National Clothesline
National Clothesline
DLI solvent panel receives a ‘newcomer’
Panel discussions on solvents have become a staple of drycleaning conventions in recent years with representatives speaking on the various options — hydrocarbon, GreenEarth, Rynex, GenX, SolvonK4 and others that have made the scene at one time or another bidding for drycleaners’ attention.
But the panel discussion at Clean ’13, put together by the Drycleaning & Laundry Institute, included one solvent that hasn’t appeared on previous panels. And although it was a newcomer to the panel discussion scene, it was a solvent that is very familiar to the industry. In fact, it is the solvent most widely used by drycleaners in the United States.
That solvent, of course, is perchloroethylene. Speaking on behalf of perc at the Clean Show was Sherry Emmrich for Dow Chemical. She was joined on the panel by several faces familiar from similar assemblages in the past: Tim Maxwell of GreenEarth, Bob Blacker of R. R. Street & Co. Inc., speaking for hydrocarbon, Jack Belluscio of Caled speaking for GenX, Manfred Seiter of Kreussler for SolvonK4, and Greg Reinhardt of Adco for Rynex.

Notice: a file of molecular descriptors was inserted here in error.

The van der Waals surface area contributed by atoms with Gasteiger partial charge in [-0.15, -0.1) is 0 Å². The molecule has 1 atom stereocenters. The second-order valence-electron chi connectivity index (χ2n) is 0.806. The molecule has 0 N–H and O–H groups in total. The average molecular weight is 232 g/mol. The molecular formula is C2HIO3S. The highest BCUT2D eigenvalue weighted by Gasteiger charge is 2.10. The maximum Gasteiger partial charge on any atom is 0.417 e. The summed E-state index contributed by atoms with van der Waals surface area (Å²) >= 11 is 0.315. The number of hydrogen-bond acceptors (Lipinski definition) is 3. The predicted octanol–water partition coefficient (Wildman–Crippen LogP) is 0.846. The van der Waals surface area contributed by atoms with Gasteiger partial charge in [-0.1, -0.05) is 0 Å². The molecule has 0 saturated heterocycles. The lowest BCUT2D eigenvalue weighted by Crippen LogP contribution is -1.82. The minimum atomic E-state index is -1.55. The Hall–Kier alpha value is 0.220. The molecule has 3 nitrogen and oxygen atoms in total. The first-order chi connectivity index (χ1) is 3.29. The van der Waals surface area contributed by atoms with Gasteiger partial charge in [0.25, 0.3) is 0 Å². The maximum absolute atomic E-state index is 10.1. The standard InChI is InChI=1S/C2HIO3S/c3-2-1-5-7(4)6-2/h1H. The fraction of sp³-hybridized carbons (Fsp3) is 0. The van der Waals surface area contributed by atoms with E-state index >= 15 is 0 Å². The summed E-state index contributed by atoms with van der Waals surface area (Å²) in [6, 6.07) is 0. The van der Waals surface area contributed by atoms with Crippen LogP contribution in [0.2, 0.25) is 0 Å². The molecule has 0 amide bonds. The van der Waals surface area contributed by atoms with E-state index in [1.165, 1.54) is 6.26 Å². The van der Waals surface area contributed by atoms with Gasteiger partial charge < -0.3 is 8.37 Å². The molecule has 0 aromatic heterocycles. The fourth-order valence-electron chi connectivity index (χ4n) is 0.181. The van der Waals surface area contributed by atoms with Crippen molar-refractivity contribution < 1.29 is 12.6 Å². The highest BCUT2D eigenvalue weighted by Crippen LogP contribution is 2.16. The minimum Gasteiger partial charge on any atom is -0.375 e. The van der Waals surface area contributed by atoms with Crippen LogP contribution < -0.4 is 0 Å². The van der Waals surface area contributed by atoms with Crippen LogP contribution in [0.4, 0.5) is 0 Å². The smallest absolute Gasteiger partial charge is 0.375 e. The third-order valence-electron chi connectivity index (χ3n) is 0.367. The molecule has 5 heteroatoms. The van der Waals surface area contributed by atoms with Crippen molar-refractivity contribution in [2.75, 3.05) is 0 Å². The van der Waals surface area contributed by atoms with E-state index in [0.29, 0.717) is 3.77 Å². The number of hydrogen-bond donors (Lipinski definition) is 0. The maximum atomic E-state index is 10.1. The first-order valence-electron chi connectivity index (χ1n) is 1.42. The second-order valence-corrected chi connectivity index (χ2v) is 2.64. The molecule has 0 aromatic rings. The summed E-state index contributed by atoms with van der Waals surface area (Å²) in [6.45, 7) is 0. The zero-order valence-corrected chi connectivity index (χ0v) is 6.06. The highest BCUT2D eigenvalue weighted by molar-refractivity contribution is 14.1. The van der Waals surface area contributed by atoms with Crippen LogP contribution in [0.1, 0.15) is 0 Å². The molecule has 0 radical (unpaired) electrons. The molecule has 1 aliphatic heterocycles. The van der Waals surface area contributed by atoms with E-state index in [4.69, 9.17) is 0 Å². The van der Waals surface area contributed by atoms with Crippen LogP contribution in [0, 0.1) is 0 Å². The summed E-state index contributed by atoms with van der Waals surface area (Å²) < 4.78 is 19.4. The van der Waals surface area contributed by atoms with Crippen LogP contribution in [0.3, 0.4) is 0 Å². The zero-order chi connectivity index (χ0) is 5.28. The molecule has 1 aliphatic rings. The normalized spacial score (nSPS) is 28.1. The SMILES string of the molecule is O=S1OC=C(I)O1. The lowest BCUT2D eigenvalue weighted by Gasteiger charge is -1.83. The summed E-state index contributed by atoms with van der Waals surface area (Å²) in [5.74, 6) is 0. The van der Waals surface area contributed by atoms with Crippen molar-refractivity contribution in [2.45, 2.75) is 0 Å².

Prior to the Clean Show, DLI presented each of the companies with a set of questions pertaining to factors such as cycle time, required machinery, special products or supplies needed, cost of the solvent and its mileage, waste disposal and other regulatory issues, and the number of machines in the U.S. using the solvent. Each was also asked to list the major benefits of their solvent along with any rumors or misconceptions about the product.
Detailed answers to those questions were compiled into a handout for attendees along with a chart that summarized their answers. That chart can be found at the bottom of this page.
When Emmrich’s turn to speak came, she wasted no time in pointing out that perc remains the industry standard.
“Perc has been the standard in the industry for a long time,” she said. “The machines that you use for perc are also a standard machine. Perc really has set the bar that the other solvents are trying to beat the cleaning capabilities of perc,” she said.
She also addressed two misconceptions about perc — that it is going to be banned for use in drycleaning or that it will no longer be produced for drycleaners. Modern equipment and safe handling and disposal practices have shown that perc can be used safely for the long term, she said. She also said that U.S. perc suppliers are committed to providing long-term supply and support for drycleaners as long as there is a market for perc in drycleaning.
More than 800 million pounds of perc are produced annually worldwide with most of it used as a feedstock to make refrigerants, she said, but it’s also widely used a solvent as in drycleaning.
Other solvents, too, are the subject of rumors and misconceptions that their panel representatives addressed.
Speaking for GreenEarth, Tim Maxwell noted that some have said GreenEarth doesn’t clean.